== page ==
A federal appeals court in Chicago has given McDonnell Douglas Corp. a major piece of good news by holding that the company is not liable for hundreds of millions of dollars in punitive damages stemming from the nation's worst aviation accident.

Assuming Monday's ruling stands, it could speed settlement in the legal tangle that followed the crash on May 25, 1979, of American Airlines Flight 191 -- a McDonnell Doughlas DC10 -- at Chicago's O'Hare International Airport. A total of 273 persons died, and their survivors still are entitled to compensatory damages.

Punitive damages normally are assessed against the treasuries of the companies involved, are intended to punish and usually are not covered by insurance. Winning punitive-damage cases usually requires proving gross negligence, and some of the best minds in aviation crash litigation have been working diligenly on the case since the day of the crash.

Compensatory damages, usually covered by insurance, are awarded to compensate survivors for their loss. The amount usually is determined in the first few trials where juries consisder a number of factors, such as the age of the victim, earning power and number of dependents. Once a trend is established, most of the remaining cases are settled out of court.

No one was willing to estimate yesterday what the total insurance bill from Flight 191 will be, but earlier estimates have ranged from $100 million to $200 million for the more than 115 lawsuits that have been consolidated in U.S. District Court in Chicago. The flight carried a large number of professional people at the peak of their earning years, whose families thus would be entitled to considerably more than the survivors of a retired senior citizen, for example.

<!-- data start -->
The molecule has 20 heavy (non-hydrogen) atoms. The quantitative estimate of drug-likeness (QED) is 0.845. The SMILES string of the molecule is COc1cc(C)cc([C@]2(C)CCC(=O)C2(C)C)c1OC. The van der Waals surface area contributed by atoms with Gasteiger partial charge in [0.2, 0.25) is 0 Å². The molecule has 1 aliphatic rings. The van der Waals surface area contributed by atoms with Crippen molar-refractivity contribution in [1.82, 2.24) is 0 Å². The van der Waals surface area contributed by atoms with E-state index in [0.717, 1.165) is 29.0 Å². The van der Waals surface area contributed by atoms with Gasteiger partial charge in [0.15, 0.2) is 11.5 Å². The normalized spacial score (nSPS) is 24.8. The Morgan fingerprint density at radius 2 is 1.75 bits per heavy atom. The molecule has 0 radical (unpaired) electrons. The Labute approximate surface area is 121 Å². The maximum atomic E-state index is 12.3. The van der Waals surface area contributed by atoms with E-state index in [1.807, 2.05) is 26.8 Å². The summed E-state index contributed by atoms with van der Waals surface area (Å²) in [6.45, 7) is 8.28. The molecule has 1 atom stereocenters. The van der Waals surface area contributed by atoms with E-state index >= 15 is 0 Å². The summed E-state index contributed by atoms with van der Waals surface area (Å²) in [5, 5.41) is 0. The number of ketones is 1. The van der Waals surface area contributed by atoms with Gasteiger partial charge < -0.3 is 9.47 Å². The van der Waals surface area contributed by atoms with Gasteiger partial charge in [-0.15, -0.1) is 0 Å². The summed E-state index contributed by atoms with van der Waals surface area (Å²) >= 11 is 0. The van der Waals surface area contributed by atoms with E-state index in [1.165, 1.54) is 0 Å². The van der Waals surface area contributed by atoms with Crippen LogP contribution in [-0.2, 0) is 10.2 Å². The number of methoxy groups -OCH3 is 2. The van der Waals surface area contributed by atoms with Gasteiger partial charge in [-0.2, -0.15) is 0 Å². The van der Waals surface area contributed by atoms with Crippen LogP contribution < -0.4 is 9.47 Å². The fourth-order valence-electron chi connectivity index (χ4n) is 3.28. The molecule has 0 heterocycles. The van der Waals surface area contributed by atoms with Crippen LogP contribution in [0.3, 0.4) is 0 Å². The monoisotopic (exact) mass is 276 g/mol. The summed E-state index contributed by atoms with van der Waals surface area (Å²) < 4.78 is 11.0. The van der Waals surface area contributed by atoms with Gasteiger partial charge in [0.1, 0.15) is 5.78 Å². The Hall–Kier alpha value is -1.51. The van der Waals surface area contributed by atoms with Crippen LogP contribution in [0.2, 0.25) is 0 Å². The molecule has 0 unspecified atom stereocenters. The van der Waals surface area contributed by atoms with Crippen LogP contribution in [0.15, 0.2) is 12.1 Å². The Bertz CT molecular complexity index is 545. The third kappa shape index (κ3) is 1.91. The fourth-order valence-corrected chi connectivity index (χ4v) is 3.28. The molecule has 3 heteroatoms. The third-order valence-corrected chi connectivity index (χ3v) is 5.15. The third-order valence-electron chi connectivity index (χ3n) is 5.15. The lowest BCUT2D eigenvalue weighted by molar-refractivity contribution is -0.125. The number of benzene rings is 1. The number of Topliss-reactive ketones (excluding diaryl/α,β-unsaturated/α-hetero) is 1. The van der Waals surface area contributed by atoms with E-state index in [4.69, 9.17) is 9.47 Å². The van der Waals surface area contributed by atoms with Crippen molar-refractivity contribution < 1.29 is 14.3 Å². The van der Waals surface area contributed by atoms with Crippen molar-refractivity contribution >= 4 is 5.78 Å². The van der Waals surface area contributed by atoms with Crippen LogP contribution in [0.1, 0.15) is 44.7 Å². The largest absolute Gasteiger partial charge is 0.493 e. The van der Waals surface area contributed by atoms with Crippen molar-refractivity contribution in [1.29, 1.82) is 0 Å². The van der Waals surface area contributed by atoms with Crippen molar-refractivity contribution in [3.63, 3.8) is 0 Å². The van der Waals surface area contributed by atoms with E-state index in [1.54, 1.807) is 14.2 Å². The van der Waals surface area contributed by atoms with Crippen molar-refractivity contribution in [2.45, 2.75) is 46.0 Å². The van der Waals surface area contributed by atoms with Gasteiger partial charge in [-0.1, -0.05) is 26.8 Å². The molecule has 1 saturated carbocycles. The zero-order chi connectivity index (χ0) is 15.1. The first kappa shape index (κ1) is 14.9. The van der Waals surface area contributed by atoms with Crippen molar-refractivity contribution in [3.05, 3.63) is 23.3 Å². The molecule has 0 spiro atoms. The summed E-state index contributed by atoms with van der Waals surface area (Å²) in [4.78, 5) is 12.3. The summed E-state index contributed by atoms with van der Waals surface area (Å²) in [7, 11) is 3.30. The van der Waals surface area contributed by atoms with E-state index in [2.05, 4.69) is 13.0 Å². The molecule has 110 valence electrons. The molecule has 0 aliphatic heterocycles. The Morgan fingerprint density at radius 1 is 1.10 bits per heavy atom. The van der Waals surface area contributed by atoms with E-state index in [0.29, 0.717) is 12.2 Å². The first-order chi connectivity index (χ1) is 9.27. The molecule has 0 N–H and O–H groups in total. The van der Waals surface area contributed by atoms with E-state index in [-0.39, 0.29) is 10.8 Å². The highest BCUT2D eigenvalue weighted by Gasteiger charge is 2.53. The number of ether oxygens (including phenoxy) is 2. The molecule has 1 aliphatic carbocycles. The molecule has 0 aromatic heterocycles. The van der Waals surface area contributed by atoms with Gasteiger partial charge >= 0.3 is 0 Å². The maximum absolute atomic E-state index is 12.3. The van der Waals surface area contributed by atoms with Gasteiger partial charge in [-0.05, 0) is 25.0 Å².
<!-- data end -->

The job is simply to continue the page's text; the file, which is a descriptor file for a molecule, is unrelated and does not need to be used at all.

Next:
The good news for McDonnell Doughlas is that it is restored to equal legal footing with American Airlines. A lower court had held earlier that American Airlines was not subject to punitive damages while McDonnell Douglas was. That is because American's corporate headquarters at the time of the accident was in New York, where state law prohibits punitive damages, while McDonnell Douglas' headquarters is in St. Louis, where Missouri law permits punitive damages. In the absence of a federal statute, state law applies.

That interpretation was particularly ironic because both the Federal Aviation Administration and National Transportation Safety Board have pointed to faulty American Airlines maintenance procedures as the primary cause of the accident.

The U.S. 7th Circuit Court of Appeals held that because the accident occurred in Illinois, that state's law applied. Attorneys for various plaintiff groups were uncertain yesterday whether the ruling will be appealed, but the best guess of all parties involved is that it will not be.

American and McDonnell Douglas already have agreed to pay compensation, although they have not agreed how to split the bill. That, too, could be the subject of a trial, but attorneys for both sides said yesterday that the removal, of the threat of punitive damages for McDonnell Douglas will make a negotiated settlement easier to reach.

"We are glad to have the court uphold our understanding on the law," a McDonnell Douglas statement said. American Airlines had no official comment.